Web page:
Mr. Liddell-Grainger: My right hon. Friend is absolutely right. That is the point I am making to the Minister. It is not done in the right way and money is either moved or abused. As my right hon. Friend says, it cannot be right that a scheme is just put in place. I know that feeling: getting villages in flood plains to agree is almost impossible. So to get them united against a flood scheme is almost unique. I hope that the Minister takes that point on board.

Is the Minister aware of the forthcoming Somerset flood fairs? Maybe my right hon. Friend has similar fairs in Dorset. They are not a celebration of getting soaked, although it sounds rather like that, but genuine events organised by those worthy masters of meaningless waffle—Somerset county council—dare I say it.

I quote from my invitation:

My right hon. Friend knows that that is how to bring villages together. And what is more they get a free lunch—water included.

The whole thing is being organised for parish councillors so that they can “view exhibits”—as it says in the blurb—which means that entrepreneurs eager to sell inflatable boats, sandbags, mops, buckets and wind-up torches will also be present and ready to extract your money. I am not joking. I have no doubt that some people will find such events useful—good for them, but maybe they ought to get out more. We have known since Caesar that there is a problem, but they have only just worked it out. Most of us, especially in Somerset, know that flood fairs are a waste of money—another example of village unity. We are aware of the dangers of floodwater and climate change, but the poor old over-worked Environment Agency is being dragged along to give briefings, when it has better things to do with its time.

Meanwhile, another bunch of publicly funded wafflers are also hard at it conducting yet another pointless consultation exercise. I shall give the Minister the background to this one. From Hartland Point—in the constituency of my hon. and learned Friend the Member for Torridge and West Devon (Mr. Cox)—on the north coast of Devon, through my constituency, to Weston-super-Mare, the men with clipboards and sharpened pencils will soon be coming our way to seek our views on flooding. Who is paying for it? Neddy Scag, that is who. Neddy Scag is actually the North Devon and Somerset Coastal Authorities Group, or NDASCAG for short—a tongue twister if ever I came across one. It is, believe it or not, one of 17 voluntary regional coastal defence groups covering the English and Welsh coastlines. I have no problem with that, but they are all engaged in drawing up flood maps and flood plans, and I thought that that was the Environment Agency’s job. Together,
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the collection includes representatives of 105 maritime district councils, English Nature, the Department for the Environment, Food and Rural Affairs, the National Assembly for Wales and the already overworked and under-funded Environment Agency. All the chairmen of those unnecessary talking shops get together at yet another waffly forum, the Coastal Defence Forum. Why do we need it? We know the problem. I hope that hon. Members, if they care to, will ask questions of the Minister outside this place to find out what is happening in their constituencies.

Anyway, back to Neddy Scag. The group is headed by my great friend and admirer, Humphrey Temperley, whom I have had occasion to mention more than once in this place before. He has made a career out of flooding. If ever he should sit in another place, Baron H2O would be a suitable title. Humphrey is wet—irredeemably wet. He gurgles when he speaks and squelches when he walks, and he is still chair of the Wessex Regional Flood Defence Committee, or “Werfduck” for short. For that role alone, he rakes in £20,000 a year—“nice work if you can get it,” as Temperley would say.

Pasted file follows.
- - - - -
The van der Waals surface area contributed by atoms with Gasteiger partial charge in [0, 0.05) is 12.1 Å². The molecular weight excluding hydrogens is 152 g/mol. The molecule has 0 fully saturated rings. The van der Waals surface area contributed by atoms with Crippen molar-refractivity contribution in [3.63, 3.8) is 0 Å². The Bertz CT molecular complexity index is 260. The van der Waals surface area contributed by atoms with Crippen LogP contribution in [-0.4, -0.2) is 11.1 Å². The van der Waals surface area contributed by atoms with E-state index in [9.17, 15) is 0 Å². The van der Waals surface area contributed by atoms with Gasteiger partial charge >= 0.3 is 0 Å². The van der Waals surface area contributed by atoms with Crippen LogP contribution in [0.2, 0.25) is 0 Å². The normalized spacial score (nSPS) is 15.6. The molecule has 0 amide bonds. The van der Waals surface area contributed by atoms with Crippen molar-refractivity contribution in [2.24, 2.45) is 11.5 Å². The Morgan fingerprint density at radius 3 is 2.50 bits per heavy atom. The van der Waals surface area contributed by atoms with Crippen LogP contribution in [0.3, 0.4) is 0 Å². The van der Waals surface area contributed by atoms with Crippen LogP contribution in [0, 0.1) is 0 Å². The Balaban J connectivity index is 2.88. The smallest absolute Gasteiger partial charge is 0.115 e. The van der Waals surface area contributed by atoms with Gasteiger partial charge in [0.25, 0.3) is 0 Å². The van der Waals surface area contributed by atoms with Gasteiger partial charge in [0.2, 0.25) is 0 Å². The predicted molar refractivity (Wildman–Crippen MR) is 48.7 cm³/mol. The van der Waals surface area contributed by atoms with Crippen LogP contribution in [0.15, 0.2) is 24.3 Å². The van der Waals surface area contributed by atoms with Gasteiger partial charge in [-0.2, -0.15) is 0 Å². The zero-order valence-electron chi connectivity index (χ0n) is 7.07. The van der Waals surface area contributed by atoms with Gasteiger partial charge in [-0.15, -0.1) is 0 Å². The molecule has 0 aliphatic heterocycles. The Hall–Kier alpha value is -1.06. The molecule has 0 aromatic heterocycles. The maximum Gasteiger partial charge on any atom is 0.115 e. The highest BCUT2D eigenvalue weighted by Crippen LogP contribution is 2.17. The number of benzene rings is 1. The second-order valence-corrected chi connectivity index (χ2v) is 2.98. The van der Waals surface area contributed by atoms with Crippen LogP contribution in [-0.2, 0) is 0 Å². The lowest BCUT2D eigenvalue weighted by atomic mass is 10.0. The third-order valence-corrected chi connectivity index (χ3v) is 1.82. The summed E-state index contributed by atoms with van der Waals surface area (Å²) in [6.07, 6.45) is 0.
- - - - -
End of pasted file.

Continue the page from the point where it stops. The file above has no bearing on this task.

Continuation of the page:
Mr. Temperley’s philosophy is to immerse himself in waffle. We have a cruel rhyme down in my constituency, which goes, “Humphrey couldn’t get his bum free,” because Mr. T. relishes sit-down meetings. He used to be a county councillor, but having been kicked out of Somerset county council, he has moved across the border on to Devon county council, where he gets another bung. He also chairs the Corporate Forum for National Parks, the Exmoor Consultative Forum, the England Forestry Forum, and the regional development agency’s rural policy group. He is a quango man to his socks—and wellies.

I shall refer to Mr. Temperley’s website, because the tireless waffler has even bigger ambitions. He now wants to be—hold your breath, you’ll need a snorkel for this one—a Liberal Democrat Member of the European Parliament. The water rises, the plot thickens and the mud goes down the wellies. Apparently, he is very good in 25 different languages, or as they say in Bideford where he lives, “Merde”.

Much of that waffling does not concern me; “I’m not bovvered.” If Humphrey wants to waffle, let him waffle; if he wants to bully, let him bully. But why do we have to pay for another consultation when we know the answer, the Minister knows the answer and the Environment Agency knows the answer? Give us a break and let us get on with the job, because when it comes to flooding, I simply cannot see the point of having so many groups. Why do people like Humphrey want the groups? Why are they so terrified about making decisions that they have to consult on everything?

Sir Michael Pitt’s interim report is out for consultation, and it has encouraged people like Mr. Temperley to do more surveys, but they all cost money and do not tell us anything we do not know. Julius Caesar could have told us. They just waste the time of the Environment Agency, which is where the flooding buck really stops. Sir Michael Pitt, the National Audit Office and the insurance industry have all come to the same grim conclusion: we need a joined-up national plan. I plead for sanity—no more, no less. More cash for the agency would be nice, and less waffle from factions far and wide would be better.


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Floods will happen, we know that, and we cannot change climate change. But we can mount a defence. We can make the decisions now without the paperwork, waffle and, dare I say it, inconsistencies. We cannot soak up the floods with waste reports from bodies that keep duplicating research. Ultimately, the decisions that we should make on behalf of our constituents and the nation will not be made, because the paperwork is causing the haemorrhage in the first place.